A major focus of blues, like jazz, is the rhythm and the feel. That's why it's best to learn and jam along rhythm sections of BB King and Albert King rather than anything thrown together for jamming along.


Thanks for the advice. One question, though: is transcription a good way to get down the feel and rhythm of the songs? I mean, I can transcribe, but I was just wondering if that was a viable means.
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Old 07-04-2014, 03:32 PM   #10
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I always give the same advice for such questions.... Listen. The list above by "Ignore" is excellent. Most all the great Delta blues masters who originated the style and the Chicago and Memphis cats that were responsible for all the early recordings that influenced everyone that you're familiar with now.
Remember, blues is not all about scales and chord voicings and theory.... Its about feel and passion. Most all those old Delta guys didn't know a pentatonic scale from an outhouse....
You need to get the feel of this music in your bones.
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Old 07-05-2014, 10:42 PM   #11
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well if you know the minor & major pentatonic scales (which you should after five years) start perverting it with dorian, lydian ect notes and just play what you hear in your SOUL note for note. DONT PRACTICE.. play. blues is all about emotion. *tear rolls down cheek*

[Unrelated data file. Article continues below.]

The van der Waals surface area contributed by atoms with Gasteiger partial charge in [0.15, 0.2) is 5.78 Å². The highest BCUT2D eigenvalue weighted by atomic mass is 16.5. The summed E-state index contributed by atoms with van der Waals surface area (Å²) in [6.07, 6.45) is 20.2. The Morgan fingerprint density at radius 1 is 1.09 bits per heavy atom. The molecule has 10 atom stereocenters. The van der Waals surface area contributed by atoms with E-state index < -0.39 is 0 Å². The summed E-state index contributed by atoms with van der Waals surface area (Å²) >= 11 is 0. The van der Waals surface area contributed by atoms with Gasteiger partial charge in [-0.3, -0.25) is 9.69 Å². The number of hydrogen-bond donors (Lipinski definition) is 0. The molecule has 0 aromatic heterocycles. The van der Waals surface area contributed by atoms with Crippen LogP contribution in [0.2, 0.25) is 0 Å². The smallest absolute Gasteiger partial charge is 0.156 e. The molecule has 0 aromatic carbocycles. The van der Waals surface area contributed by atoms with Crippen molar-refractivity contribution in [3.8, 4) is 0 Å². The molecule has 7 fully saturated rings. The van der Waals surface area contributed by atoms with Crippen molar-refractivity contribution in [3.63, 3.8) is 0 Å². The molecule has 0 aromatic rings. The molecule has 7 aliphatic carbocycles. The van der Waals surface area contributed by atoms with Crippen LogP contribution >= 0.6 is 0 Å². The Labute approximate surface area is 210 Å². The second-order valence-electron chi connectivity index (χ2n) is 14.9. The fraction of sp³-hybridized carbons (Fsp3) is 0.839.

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Old 07-06-2014, 06:24 AM   #12
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Quote:
Originally Posted by kayeknox
Try Gary Moore. He's amazing.


Finally, someone said it !
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Old 07-06-2014, 07:07 AM   #13
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Quote:
Originally Posted by jon_six
well if you know the minor & major pentatonic scales (which you should after five years) start perverting it with dorian, lydian ect notes and just play what you hear in your SOUL note for note. DONT PRACTICE.. play. blues is all about emotion. *tear rolls down cheek*

This reminds me quite a bit of what Hemingway said about writing. "...you especially have to be hurt like hell before you can write seriously." Much the same can be said about the best blues players I've ever heard--you can almost tangibly feel the pain, the angst, the turmoil that is the underlying alchemy for the music.

Hemingway immediately went on to muse, "But when you get the damned hurt, use it-don't cheat with it."

Sound advice, Papa Hemingway.
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Old 07-06-2014, 03:05 PM   #14
uto998
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Quote:
Originally Posted by jon_six
well if you know the minor & major pentatonic scales (which you should after five years) start perverting it with dorian, lydian ect notes and just play what you hear in your SOUL note for note. DONT PRACTICE.. play. blues is all about emotion. *tear rolls down cheek*


Couldn't agree more. As I have been playing the blues, I'll just close my eyes and imagine what I want to "say" with my guitar, and it just comes out all correctly. Not even using modes (which I also have down) or pentatonic scales.